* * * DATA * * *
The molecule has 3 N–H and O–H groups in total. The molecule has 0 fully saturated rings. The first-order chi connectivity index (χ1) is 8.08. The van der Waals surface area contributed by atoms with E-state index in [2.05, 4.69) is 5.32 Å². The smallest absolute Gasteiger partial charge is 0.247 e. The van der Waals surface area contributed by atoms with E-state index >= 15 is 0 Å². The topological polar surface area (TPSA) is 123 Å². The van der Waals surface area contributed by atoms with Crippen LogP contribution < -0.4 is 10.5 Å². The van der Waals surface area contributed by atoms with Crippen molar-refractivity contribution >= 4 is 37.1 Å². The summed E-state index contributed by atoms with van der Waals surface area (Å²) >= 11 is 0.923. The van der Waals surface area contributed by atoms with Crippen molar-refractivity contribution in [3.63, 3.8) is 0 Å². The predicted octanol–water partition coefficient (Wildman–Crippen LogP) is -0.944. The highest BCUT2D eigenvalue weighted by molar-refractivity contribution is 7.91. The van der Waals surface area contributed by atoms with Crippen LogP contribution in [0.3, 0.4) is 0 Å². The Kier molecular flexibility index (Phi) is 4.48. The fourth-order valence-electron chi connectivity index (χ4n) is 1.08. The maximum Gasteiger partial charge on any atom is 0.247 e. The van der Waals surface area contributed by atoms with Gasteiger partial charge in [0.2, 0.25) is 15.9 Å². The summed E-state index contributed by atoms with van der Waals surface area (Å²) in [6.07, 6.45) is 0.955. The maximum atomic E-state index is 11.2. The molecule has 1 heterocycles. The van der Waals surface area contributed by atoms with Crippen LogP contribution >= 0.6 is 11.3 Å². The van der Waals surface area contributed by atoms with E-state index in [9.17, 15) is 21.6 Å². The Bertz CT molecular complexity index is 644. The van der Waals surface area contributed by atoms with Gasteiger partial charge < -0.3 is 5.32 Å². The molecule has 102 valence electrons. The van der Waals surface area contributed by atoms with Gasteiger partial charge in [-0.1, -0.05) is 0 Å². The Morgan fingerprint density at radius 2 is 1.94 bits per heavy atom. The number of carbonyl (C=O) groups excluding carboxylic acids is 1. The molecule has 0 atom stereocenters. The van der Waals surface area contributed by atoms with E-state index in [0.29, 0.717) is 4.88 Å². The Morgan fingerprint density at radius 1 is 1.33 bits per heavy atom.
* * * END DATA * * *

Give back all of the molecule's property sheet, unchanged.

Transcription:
The molecule has 3 N–H and O–H groups in total. The molecule has 0 fully saturated rings. The first-order chi connectivity index (χ1) is 8.08. The van der Waals surface area contributed by atoms with E-state index in [2.05, 4.69) is 5.32 Å². The smallest absolute Gasteiger partial charge is 0.247 e. The van der Waals surface area contributed by atoms with E-state index >= 15 is 0 Å². The topological polar surface area (TPSA) is 123 Å². The van der Waals surface area contributed by atoms with Crippen LogP contribution < -0.4 is 10.5 Å². The van der Waals surface area contributed by atoms with Crippen molar-refractivity contribution >= 4 is 37.1 Å². The summed E-state index contributed by atoms with van der Waals surface area (Å²) >= 11 is 0.923. The van der Waals surface area contributed by atoms with Crippen molar-refractivity contribution in [3.63, 3.8) is 0 Å². The predicted octanol–water partition coefficient (Wildman–Crippen LogP) is -0.944. The highest BCUT2D eigenvalue weighted by molar-refractivity contribution is 7.91. The van der Waals surface area contributed by atoms with Crippen LogP contribution in [0.3, 0.4) is 0 Å². The Kier molecular flexibility index (Phi) is 4.48. The fourth-order valence-electron chi connectivity index (χ4n) is 1.08. The maximum Gasteiger partial charge on any atom is 0.247 e. The van der Waals surface area contributed by atoms with Gasteiger partial charge in [0.2, 0.25) is 15.9 Å². The summed E-state index contributed by atoms with van der Waals surface area (Å²) in [6.07, 6.45) is 0.955. The maximum atomic E-state index is 11.2. The molecule has 1 heterocycles. The van der Waals surface area contributed by atoms with Crippen LogP contribution >= 0.6 is 11.3 Å². The van der Waals surface area contributed by atoms with E-state index in [9.17, 15) is 21.6 Å². The Bertz CT molecular complexity index is 644. The van der Waals surface area contributed by atoms with Gasteiger partial charge < -0.3 is 5.32 Å². The molecule has 102 valence electrons. The van der Waals surface area contributed by atoms with Gasteiger partial charge in [-0.1, -0.05) is 0 Å². The Morgan fingerprint density at radius 2 is 1.94 bits per heavy atom. The number of carbonyl (C=O) groups excluding carboxylic acids is 1. The molecule has 0 atom stereocenters. The van der Waals surface area contributed by atoms with E-state index in [0.29, 0.717) is 4.88 Å². The Morgan fingerprint density at radius 1 is 1.33 bits per heavy atom.